Structure of Language
•Building blocks of language-phonology and
grammar.
•Phonology-sounds of a language, individual
sounds are called phonemes.
•Grammar-rules unique to each language.
Governed by two aspects: Morphology and Syntax.
–Morphology-the combination of phonemes to form
meaningful units. These units are morphemes-the
smallest units of speech that convey meaning.
–Syntax-the principles guiding how these words are
arranged into phrases and sentences.
Language and Culture •Culture influences language-particularly with vocabularly, any language will emphasize important words. –Sapir-Whorf Hypothesis
Language and Culture
•Culture influences language-particularly with
vocabularly, any language will emphasize important
words.
–Sapir-Whorf Hypothesis
•Sociolinguistics
–The study of how people speak to one another in any given
society. The relationship between language and social
structure.
–Diglossia
–Dialects

•Language influences culture-or even determines a culture, actually shapes our thoughts and perceptions.

Nonverbal Communication •Hand Gestures-we use them everyday, gesturing while we're talking or pointing. Some are cross-cultural,
Nonverbal Communication
•Hand Gestures-we use them everyday,
gesturing while we're talking or pointing.
Some are cross-cultural, others are not-
such as OK symbol.
•Eye Contact-varies from culture to culture.
U.S./Japan/Arabic groups
•Touching-Some cultures are high-touch, while
others are low-touch. High-touch=E.
Europeans, Jews, and Arabs. Low-touch=N.
Europeans such as Germans and Scandinavians.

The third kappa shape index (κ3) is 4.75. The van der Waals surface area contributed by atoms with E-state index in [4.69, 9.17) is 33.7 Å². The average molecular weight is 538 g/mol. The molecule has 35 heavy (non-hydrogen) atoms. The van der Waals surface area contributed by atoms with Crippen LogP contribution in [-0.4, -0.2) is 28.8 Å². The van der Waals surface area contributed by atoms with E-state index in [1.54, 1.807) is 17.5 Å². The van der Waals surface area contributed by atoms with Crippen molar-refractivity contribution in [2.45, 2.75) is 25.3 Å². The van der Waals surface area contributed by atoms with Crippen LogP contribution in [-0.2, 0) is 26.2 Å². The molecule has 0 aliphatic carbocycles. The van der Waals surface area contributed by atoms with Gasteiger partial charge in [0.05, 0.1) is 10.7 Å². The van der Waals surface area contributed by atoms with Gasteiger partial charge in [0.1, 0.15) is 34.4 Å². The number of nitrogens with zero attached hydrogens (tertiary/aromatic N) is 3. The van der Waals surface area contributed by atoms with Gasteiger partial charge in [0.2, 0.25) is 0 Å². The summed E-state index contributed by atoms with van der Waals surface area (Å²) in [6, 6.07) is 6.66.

American Gestures • COMMON GESTURES – Americans are a not touch (touch/not touch)oriented. – In normal
American Gestures
• COMMON GESTURES
– Americans are a not touch (touch/not touch)oriented.
– In normal social situations, Americans generally stand
about 30 inches apart from one another, which is also
considered their personal "comfort zone."
– At sporting events or the theater, Americans usually
slide into a crowded aisle while facing forward
(forward/the people).
RIGHT, WRONG, OR RUDE • Handshake - Although generally adopted around the world. Southeast Asians press
RIGHT, WRONG, OR RUDE
Handshake - Although generally adopted around the world. Southeast Asians press
together; Japanese bow; Middle Easterners and many Asians favor a gently grip.
DIRECT EYE CONTACT - Asians, Puerto Ricans, West Indians, African American,
Native Americans considered it to be rude, or disrespectful, or intimidating, or may
indicate sexual overtones.
WAVING - "No" to most Europeans. Europeans raise the arm and "Bob" the hand up and
down at the wrist."
BECKONING - Europeans and Asians raise the arm, palm facing down, and make a
scratching motion with fingers. In Australia and in Indonesia, curling the index finger is
used for beckoning animals.
"V" FOR VICTORY--In England, palm facing inward toward the face is an obscene
gesture.
THE O.K GESTURE--In France it means zero. In Japan it means money or coins. In
Brazil, Germany, and the former USSR., it is obscene gesture.
THUMBS UP --Also used for hitch-hiking in American. In Nigeria a rude gesture. In
Australia, if pumped up and down is an obscene gesture. In Germany and Japan, the
signal for "one."
WHISTLING--Throughout Europe, whistling at public events is a signal of disapproval,
even derision.
NODDING AND SHAKING HEAD--Opposite meaning in Bulgaria, parts of Greece,
Yugoslavia, Turkey, Iran, and Bengal.